With more than 160 million users in the United States alone, Facebook has been heralded as a means to promote social connections, as well as criticized as a serious distraction. Now, a new Facebook effort aims to use the site as a force for greater good, taking advantage of the vast reach of this social network to encourage organ donation.
There are currently more than 112,000 Americans who are waiting for organs and, on average, 18 of them will die each day because no organs are available for transplant. A vast majority of Americans support organ donation over 90 percent yet only 42 percent are actually registered as donors.
In order to encourage people to become organ donors, as well as to help family members understand the wishes of their relatives concerning organ donation, Facebook now allows users to sign up as organ donors. Even in the few days since the launch of this initiative on Tuesday, it has become vastly popular; ten states reported having as many new people sign up as organ donors on Tuesday alone as they usually see in an entire month. As of Tuesday evening, 100,000 people had listed themselves as organ donors on Facebook, and 10,000 of these signed up directly with their state donor registries through a Facebook link.
Not only does this initiative encourage people to register as organ donors, but it may also help reduce confusion among family members about organ donation when a relative dies since there can be significant delays in acquiring organs after a death if family members argue over what the deceased relative really wanted.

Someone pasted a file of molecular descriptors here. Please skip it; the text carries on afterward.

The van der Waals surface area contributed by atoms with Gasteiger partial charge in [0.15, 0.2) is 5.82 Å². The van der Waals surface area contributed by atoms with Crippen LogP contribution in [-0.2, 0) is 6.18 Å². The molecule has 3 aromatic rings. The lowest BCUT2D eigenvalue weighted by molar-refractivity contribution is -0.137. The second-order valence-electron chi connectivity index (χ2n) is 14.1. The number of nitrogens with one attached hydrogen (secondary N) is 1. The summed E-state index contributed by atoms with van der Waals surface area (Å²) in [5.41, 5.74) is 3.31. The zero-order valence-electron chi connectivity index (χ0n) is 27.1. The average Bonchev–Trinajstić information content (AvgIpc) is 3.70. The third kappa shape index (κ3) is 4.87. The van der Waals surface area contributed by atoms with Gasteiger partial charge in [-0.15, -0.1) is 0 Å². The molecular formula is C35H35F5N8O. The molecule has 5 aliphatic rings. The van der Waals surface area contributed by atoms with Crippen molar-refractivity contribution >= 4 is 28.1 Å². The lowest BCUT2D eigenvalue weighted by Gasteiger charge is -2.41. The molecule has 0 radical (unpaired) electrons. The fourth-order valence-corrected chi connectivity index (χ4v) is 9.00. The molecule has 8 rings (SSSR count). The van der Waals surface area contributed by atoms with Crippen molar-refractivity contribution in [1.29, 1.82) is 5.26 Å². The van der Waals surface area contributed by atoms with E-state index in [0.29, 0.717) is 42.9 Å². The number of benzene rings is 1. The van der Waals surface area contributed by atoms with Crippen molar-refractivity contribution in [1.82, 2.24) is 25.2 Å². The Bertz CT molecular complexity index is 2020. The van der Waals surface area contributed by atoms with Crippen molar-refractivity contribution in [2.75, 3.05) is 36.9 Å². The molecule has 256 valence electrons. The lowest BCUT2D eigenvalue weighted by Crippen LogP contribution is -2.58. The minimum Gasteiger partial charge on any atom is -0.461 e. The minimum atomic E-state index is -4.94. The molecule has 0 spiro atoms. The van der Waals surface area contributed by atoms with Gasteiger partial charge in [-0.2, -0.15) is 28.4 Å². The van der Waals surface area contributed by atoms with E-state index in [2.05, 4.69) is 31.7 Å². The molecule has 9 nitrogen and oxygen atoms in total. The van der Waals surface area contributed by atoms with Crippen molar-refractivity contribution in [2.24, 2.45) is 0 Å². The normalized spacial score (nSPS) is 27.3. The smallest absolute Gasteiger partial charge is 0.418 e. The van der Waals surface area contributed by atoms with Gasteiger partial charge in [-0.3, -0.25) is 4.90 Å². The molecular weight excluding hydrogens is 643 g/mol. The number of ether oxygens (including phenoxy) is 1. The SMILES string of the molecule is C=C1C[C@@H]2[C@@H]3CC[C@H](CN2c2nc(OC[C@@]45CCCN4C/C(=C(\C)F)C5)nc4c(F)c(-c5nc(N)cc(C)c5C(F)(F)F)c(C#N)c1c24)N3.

Some physicians see the new Facebook measure as a potential game-changer, even going so far as to suggest that such an initiative could make strides towards eliminating the waiting list for organ donations altogether. As Dr. Andrew Cameron, a Johns Hopkins University School of Medicine transplant surgeon, says, Each donor can help three or four of those waiting ¦ if we could get another 10,000 donors a year, I think we could have that transplant waiting list down to almost nothing in three or four years. What s more, if patients who need kidneys were able to receive transplants immediately, the need for dialysis would also be eliminated.
Even if the new Facebook initiative doesn t solve the entire problem of waiting for organ donations, ACSH's Dr. Gilbert Ross agrees that it s certainly a step in the right direction. We need to do everything possible to make sure that an individual s wishes regarding organ donation are respected, he says. If the family strongly opposes organ donation, a hospital might be hesitant to stand up to them when a relative dies, even if it were clear that the relative wished for his organs to be donated. Hopefully, having the ability to list organ donation preferences on Facebook will help to resolve such disputes.